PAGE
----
Sex Trafficking

We spent some time in discussion about how we might engage companies in the airline industry, hotel industry, transportation sector, and the tech sector. We assessed some of the corporate engagements in recent years as well as identified some of our allies in this work.

Legislative Priorities

We also discussed legislative and regulatory priorities in the upcoming year concerning human trafficking. A significant priority is the re-authorization of the Trafficking Victims Protection Act (TVPA). In the U.S. House (HR 2200)
and in the U.S. Senate (S1311, S 1312, S 1862), bills may come to the floor during this year. Given the mid-term elections and other factors, these bills may not be considered, but advocates are continuing to call for this. Additionally, we want to be mindful of the appropriations process in a few areas: State Department programs to end human trafficking; State and foreign appropriations; some provisions in the Department of Labor as well as Health and Human Services; and appropriations for Homeland Security’s enforcement of the ban on forced and child labor.

In the fight against human trafficking, a critical role for faith-based investors, then, is to continue to work with “Know the Chain,” engaging corporations and boards in conversations about supply chain and due diligence. These efforts keep the issue spotlighted.

Supporting Materials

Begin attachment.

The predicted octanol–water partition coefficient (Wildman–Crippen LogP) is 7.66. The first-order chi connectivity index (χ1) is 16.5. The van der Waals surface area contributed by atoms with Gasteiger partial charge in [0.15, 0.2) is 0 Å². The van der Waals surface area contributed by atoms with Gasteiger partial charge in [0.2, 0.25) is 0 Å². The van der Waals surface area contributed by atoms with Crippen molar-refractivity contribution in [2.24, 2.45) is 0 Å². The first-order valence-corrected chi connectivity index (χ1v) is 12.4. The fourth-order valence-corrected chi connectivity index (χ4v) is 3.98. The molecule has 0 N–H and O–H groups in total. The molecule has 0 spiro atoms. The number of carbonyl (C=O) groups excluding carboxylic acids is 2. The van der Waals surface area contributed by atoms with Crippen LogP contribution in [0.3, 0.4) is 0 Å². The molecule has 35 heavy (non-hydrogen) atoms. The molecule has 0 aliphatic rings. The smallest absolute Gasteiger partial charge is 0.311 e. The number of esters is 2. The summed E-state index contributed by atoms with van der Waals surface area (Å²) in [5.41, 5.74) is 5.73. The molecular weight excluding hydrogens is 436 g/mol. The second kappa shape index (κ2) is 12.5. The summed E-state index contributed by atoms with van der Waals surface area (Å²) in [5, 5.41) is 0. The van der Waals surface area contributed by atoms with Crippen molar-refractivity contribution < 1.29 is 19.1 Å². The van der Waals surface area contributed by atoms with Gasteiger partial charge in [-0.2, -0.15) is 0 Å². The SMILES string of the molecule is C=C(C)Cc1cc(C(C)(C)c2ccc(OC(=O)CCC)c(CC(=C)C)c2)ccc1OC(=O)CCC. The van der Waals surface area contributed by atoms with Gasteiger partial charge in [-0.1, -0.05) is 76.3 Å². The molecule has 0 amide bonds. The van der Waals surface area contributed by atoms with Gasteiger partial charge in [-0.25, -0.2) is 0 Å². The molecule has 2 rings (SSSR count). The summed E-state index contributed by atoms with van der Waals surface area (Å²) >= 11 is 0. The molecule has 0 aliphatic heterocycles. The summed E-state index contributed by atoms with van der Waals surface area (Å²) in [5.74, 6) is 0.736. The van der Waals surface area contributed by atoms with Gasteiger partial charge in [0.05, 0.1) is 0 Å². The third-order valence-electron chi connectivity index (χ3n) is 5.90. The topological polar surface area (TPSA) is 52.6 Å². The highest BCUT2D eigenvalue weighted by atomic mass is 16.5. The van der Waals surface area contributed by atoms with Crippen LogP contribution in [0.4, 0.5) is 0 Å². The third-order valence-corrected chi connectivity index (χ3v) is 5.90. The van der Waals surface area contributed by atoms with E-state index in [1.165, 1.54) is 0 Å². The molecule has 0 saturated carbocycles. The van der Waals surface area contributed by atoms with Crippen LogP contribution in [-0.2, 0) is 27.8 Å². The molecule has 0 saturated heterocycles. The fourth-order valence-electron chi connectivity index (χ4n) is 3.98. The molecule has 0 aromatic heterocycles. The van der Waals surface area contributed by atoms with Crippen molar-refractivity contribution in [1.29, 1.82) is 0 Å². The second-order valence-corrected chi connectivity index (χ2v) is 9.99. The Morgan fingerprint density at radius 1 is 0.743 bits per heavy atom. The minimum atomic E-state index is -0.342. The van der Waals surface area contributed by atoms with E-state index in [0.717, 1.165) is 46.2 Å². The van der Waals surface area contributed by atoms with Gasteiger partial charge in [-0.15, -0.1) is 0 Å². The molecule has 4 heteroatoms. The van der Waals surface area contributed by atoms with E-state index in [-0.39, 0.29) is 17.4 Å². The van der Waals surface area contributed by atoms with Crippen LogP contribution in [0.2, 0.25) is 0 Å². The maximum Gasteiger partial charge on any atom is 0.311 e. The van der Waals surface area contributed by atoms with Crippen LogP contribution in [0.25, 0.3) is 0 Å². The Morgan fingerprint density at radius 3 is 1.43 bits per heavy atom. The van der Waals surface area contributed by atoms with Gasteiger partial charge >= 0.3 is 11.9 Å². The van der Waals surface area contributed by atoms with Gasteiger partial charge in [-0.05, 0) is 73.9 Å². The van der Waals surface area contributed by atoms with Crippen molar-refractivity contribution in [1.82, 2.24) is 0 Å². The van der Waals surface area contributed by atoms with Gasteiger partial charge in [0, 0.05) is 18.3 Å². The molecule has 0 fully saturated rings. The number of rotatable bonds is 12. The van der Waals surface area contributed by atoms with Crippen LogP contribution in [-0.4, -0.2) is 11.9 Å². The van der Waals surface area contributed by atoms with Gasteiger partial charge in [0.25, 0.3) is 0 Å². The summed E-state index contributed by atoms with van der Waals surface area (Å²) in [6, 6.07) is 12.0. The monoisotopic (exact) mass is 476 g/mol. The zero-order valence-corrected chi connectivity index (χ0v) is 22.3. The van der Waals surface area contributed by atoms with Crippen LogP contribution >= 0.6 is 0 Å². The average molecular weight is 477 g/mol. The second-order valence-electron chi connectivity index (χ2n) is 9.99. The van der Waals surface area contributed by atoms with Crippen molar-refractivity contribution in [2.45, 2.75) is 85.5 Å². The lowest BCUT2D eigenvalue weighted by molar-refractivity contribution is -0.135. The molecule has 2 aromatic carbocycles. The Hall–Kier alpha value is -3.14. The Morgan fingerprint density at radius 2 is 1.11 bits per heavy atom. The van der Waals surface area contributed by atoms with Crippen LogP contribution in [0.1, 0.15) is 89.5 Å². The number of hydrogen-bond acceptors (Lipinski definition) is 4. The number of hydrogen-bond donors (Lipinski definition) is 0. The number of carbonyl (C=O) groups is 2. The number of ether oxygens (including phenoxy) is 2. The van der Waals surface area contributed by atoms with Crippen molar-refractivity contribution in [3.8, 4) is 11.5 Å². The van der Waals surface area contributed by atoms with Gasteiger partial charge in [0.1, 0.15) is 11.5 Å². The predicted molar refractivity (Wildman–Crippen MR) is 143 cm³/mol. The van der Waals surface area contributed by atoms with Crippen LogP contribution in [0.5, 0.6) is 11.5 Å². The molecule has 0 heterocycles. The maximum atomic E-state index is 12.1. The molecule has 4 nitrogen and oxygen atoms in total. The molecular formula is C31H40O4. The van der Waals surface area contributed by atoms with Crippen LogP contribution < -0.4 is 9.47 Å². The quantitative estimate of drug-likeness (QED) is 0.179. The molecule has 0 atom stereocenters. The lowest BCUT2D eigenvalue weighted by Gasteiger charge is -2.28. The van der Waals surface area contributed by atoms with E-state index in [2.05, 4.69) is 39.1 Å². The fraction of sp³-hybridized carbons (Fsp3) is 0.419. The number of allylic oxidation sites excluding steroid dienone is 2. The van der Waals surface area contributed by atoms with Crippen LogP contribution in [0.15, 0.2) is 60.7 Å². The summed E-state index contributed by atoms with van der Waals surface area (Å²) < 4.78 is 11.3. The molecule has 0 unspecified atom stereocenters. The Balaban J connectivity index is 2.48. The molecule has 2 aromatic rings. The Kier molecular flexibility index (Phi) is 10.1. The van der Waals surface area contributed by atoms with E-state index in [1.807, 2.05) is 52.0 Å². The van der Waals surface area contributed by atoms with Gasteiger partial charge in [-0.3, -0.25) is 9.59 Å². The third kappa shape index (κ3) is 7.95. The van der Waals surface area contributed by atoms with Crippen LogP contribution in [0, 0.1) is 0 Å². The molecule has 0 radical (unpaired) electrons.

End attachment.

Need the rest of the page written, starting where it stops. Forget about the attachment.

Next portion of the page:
1. Materials on the U.N. Sustainable Development Goals:
  1. Know the Chain Benchmarks – 2018 Benchmarks Company Lists (ICT, F&B, Apparel and Footwear)
  2. International Tourism Partnership’s Principles on Forced Labor launched June 12th: http://www.greenhotelier.org/our-news/industry-news/hotel-sector-unites-under-itp-to-tackle-forced-labour/
  3. “Ripe for Change: Ending Human Suffering in Supermarket Supply Chains” Oxfam’s new report, June 21, 2018
  4. One page summary of Global Forum on Responsible Recruitment In Singapore,  June 11-12, 2018

SGI lobbies Sen. Robert Portman to support a business supply transparency bill

Seventh Generation Interfaith and Region VI (Cleveland, Ohio) have co-signed a letter to Sen. Robert Portman (Ohio), requesting his support of a business supply transparency bill for this Congress.  Portman is a key member of the Senate Finance Committee, likely starting point of such a bill.  The effort is an attempt to resurrect the The Business Supply Chain Transparency on Trafficking and Slavery Act of 2015 (H.R. 3226/S.1968); last session’s version garnered great support from numerous socially responsible investors.